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Abraham Ortelius:  Maris Pacifici quod vulgo Mar del Zud

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Title: Maris Pacifici quod vulgo Mar del Zud

Map Maker: Abraham Ortelius

Place / Date: Antwerp / 1603

Coloring: Hand Colored

Size: 19.5x 13.5 inches

Condition: VG

Price: $6,800.00

Inventory ID: 50384


Description:

The First Printed Map of the Pacific

Striking example of Ortelius' Maris Pacifici . . . , the first printed map of the Pacific Ocean.

Ortelius's Maris Pacifici map was first issued in 1589. It was included in Ortelius influential atlas, Theatrum Orbis Terrarum, in 1590 and it was the earliest map to focus exclusively on the Pacific Ocean. It chronicles the first 75 years of European interaction with the world’s largest body of water. The Pacific had first been sighted by a European in 1513, when the conquistador Vasco Nuñez de Balboa looked at its waters from Panama. He named it the Mar del Sur, the South Sea. Less than a decade later, Magellan led an expedition south to try to find a rumored passage to the Spice Islands. When he finally emerged from the straits that would come to bear his name he rejoiced at the calm waters that awaited him, a pacific sea that would become the Pacific after his ship’s (but not his) return in 1522. More information about the Pacific trickled back to Europe from Spanish expeditions which, by 1566, had forged a circular trade route from Acapulco to Manila.

Ortelius combined both names for the ocean in the title of the map, “A very new description of the peaceful sea, commonly called South Sea with the regions lying around it, and its islands, scattered everywhere”.  These islands are not randomly scattered, rather they are meticulously placed based on the information available to Ortelius at the time. The map is based upon Mercator's world map of 1569, with details from 25 Portuguese manuscript maps by Bartolomeo de Lasso which Plancius obtained and later used for his own world map. Ortelius also used travel accounts, including those of the Magellan circumnavigation by Maximilianus Transylvanus (Cologne, 1523) and Antonio Pigafetta (Paris, 1525 and circulated in manuscript with 23 maps). English travel writer Richard Hakluyt also provided Ortelius with place names from recent discoveries in North America, unpublished as yet for political reasons.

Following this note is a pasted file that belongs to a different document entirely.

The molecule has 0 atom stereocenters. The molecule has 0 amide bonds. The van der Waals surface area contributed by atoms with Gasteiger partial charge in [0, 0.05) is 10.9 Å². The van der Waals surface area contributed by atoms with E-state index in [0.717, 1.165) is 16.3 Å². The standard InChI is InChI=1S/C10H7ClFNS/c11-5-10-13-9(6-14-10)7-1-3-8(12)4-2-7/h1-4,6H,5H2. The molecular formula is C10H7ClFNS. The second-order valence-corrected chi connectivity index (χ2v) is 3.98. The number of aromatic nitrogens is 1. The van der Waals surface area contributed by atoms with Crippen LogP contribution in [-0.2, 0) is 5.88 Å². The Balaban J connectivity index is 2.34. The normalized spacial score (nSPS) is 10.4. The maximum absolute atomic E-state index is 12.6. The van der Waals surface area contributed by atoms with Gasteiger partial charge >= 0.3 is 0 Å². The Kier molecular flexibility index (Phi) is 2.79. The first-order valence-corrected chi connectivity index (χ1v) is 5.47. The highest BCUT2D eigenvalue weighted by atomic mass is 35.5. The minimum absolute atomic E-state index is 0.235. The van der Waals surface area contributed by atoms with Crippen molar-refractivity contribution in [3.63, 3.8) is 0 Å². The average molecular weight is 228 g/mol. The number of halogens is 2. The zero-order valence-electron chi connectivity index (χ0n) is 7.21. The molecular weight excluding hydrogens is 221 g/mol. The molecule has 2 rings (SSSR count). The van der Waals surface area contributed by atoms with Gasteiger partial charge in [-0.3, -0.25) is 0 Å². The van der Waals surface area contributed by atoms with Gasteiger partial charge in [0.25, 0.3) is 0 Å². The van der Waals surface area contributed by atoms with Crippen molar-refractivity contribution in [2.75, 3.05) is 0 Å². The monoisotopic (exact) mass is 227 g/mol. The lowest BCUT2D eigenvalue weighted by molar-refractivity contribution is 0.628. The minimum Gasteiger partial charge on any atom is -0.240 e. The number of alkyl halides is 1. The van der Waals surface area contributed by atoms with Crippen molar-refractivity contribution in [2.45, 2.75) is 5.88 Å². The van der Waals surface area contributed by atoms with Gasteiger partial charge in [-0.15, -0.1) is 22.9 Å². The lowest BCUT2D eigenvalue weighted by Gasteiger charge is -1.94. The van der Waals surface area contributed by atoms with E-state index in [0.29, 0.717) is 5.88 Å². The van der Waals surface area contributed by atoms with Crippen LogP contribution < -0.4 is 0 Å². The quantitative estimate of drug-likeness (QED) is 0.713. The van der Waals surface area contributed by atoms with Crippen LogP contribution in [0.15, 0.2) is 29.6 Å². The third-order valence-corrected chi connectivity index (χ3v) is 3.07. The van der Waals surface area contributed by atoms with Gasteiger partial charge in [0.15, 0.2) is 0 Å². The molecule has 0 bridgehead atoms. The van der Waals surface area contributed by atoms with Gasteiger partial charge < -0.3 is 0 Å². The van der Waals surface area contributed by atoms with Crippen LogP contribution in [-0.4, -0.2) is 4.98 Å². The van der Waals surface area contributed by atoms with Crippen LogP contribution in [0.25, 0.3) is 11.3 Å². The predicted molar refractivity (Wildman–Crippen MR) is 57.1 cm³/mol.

On the map, the viewer’s eye is immediately drawn to a large ship which dominates the open waters of the Pacific. It is Magellan’s Victoria. Tierra del Fuego, first sighted by Magellan, is the tip of a southern land, Terra Australis, Sive Magellancia, Nondum Detecta, which extends westward in an ascending slope toward a large, insular Nova Guinea. New Guinea appears much different than on Ortelius' world map of 1588, suggesting he may have drawn additional information from an unrecorded voyage. Among other notable features, it is detached from Terra Australis. Ortelius thought of the southern continent as nondum, “not yet” detected—a geographic certainty that only awaited further European exploration.